Heritage Action, the political activist offshoot of the conservative Heritage Foundation, has some advice for House Speaker John Boehner and Majority Leader Eric Cantor: focus on the scandals plaguing the Obama administration and stay away from legislation that could "highlight major schisms" within the House Republican Conference.
Jorge Rafael Videla, an ambitious Army chief who seized power in Argentina in 1976 and orchestrated a campaign of terror against his opponents, has died in prison at age 87.
Videla, whose "Dirty War" killed at least 15,000 people, perhaps twice as many, died of natural causes in Argentina's Marcos Paz prison, where he was serving multiple life sentences for crimes against humanity, officials said.
After leading a bloodless coup that toppled President Isabel Martinez de Peron on March 24, 1976, Videla became the head of a junta.
Carnal implications abound on "Sex Mission," a new techno track from the Brooklyn-based musician Laurel Halo. There's the not-exactly-subtle title, and the EP from whence it comes is called Behind the Green Door (out May 21), a nod to a ground-breaking porn flick from the 1970s. The music itself throbs like an accelerating heartbeat. A looped grainy sample — "be still" — conjures up an imaginary lover who's about to show you a really good time.
Take a break from the scandal du jour for something that's just darn nice.
A little girl was running in circles at the National Zoo in Washington, D.C., this week. On the other side of a window, a sea lion was mimicking her moves — playing something of a game of tag without the tagging part.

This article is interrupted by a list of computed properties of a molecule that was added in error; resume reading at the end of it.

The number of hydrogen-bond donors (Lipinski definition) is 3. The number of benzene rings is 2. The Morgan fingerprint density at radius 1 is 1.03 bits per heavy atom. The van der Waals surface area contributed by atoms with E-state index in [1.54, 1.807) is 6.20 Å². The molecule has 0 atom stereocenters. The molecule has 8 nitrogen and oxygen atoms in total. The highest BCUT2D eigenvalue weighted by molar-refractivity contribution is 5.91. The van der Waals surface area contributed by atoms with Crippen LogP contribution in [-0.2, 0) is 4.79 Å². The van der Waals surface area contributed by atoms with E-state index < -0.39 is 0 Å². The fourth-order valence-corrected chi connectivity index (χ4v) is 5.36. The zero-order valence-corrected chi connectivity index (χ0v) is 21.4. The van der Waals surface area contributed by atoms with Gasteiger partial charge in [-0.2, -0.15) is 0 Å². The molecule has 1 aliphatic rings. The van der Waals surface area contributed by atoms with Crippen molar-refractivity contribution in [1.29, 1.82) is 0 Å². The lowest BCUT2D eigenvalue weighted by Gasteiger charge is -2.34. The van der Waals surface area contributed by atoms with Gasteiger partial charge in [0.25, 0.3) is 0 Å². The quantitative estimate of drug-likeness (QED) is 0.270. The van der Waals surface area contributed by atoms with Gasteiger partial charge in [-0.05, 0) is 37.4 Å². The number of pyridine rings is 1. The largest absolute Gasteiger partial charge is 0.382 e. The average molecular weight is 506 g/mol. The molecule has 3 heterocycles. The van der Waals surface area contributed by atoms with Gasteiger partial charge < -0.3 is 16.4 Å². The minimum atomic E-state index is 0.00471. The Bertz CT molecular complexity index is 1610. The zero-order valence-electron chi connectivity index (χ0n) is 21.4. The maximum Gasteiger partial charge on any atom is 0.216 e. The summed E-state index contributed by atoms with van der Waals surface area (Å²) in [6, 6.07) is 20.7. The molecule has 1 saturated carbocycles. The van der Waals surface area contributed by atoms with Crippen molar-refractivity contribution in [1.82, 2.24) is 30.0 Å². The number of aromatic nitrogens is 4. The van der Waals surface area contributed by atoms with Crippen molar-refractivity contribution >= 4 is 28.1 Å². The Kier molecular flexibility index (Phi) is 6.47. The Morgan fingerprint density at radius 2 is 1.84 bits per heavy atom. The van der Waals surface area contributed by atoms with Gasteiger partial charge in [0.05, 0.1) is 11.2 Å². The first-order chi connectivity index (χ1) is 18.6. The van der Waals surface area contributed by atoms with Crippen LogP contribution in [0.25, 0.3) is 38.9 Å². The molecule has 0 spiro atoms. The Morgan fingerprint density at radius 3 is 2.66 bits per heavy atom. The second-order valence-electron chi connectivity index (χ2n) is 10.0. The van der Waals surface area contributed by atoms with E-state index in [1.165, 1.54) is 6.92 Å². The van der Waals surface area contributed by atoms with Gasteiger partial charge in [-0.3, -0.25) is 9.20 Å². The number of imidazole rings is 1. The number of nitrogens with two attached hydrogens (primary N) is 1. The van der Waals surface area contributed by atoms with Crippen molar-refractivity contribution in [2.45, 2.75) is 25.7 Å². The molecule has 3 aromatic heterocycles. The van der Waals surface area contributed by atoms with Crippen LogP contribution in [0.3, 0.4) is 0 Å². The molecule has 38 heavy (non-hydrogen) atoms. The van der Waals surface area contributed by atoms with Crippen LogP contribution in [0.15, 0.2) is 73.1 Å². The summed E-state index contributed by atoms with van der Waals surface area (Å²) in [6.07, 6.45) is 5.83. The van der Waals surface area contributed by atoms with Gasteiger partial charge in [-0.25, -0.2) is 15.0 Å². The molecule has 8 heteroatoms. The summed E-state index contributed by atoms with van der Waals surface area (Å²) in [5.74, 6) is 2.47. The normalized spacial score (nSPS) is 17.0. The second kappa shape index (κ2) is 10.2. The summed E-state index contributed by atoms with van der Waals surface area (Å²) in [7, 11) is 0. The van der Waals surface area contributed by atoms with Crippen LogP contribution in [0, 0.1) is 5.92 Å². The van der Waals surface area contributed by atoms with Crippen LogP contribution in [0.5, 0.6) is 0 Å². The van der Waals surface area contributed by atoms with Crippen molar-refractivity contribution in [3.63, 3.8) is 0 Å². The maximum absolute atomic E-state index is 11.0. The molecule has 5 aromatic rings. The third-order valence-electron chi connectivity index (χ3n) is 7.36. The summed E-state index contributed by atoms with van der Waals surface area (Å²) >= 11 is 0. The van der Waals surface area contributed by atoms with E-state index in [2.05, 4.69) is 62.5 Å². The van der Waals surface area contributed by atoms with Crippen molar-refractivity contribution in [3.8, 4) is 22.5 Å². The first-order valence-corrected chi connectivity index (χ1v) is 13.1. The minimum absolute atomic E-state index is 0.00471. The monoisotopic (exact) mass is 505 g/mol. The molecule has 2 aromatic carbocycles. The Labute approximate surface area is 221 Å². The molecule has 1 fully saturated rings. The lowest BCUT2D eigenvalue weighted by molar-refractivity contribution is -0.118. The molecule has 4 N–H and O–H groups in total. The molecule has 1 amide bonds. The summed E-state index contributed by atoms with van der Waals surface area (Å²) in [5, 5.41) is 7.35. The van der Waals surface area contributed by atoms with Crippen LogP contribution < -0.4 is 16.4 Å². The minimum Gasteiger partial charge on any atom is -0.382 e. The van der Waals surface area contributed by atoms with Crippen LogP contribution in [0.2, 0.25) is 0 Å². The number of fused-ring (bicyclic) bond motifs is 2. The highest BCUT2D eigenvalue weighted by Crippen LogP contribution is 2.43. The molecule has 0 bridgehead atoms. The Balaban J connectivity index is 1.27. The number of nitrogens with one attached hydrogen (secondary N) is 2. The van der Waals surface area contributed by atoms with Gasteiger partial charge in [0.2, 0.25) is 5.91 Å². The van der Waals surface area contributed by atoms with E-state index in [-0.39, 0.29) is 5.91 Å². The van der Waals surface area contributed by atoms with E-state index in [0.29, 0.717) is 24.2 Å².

It was April 4, 1964, and Jerry Lee Lewis had officially bottomed out. He hadn't charted a record in years, and now, on tour in England and Germany, he was getting paid so little that he couldn't afford to bring his own musicians. Instead, he was forced to use pickup bands in England, and then, when he arrived in Hamburg, a British band called the Nashville Teens was waiting for him. The venue was the Star Club, where The Beatles, who had just leaped into stardom in America, had played not long before.
Along with draft rules for how to become a licensed grower or seller of marijuana, the Washington State Liquor Control Board this week released the official "icon logo" that will need to be put on packages of pot and "marijuana-infused products sold at retail."
I'm Celeste Headlee and this is TELL ME MORE from NPR News. Michel Martin is away. Coming up, we go to Ohio where black business owners are meeting to swap some new ideas. Basketball legend Magic Johnson even got a lead on an investment there. We'll tell you more about that in just a few minutes. But first, House Republicans voted yesterday to repeal President Obama's signature healthcare law - again.
I'm Celeste Headlee. This is TELL ME MORE from NPR News. Michel Martin is away and it is time yet again for a visit to the Barbershop. That's where the guys talk about what's in the news, what's on their minds.
This is TELL ME MORE, from NPR News. Michel Martin is away. I'm Celeste Headlee. Coming up, it's National Bike to Work Day, but many millennials prefer two wheels to four. Why more 20-somethings are driving less. That's just ahead.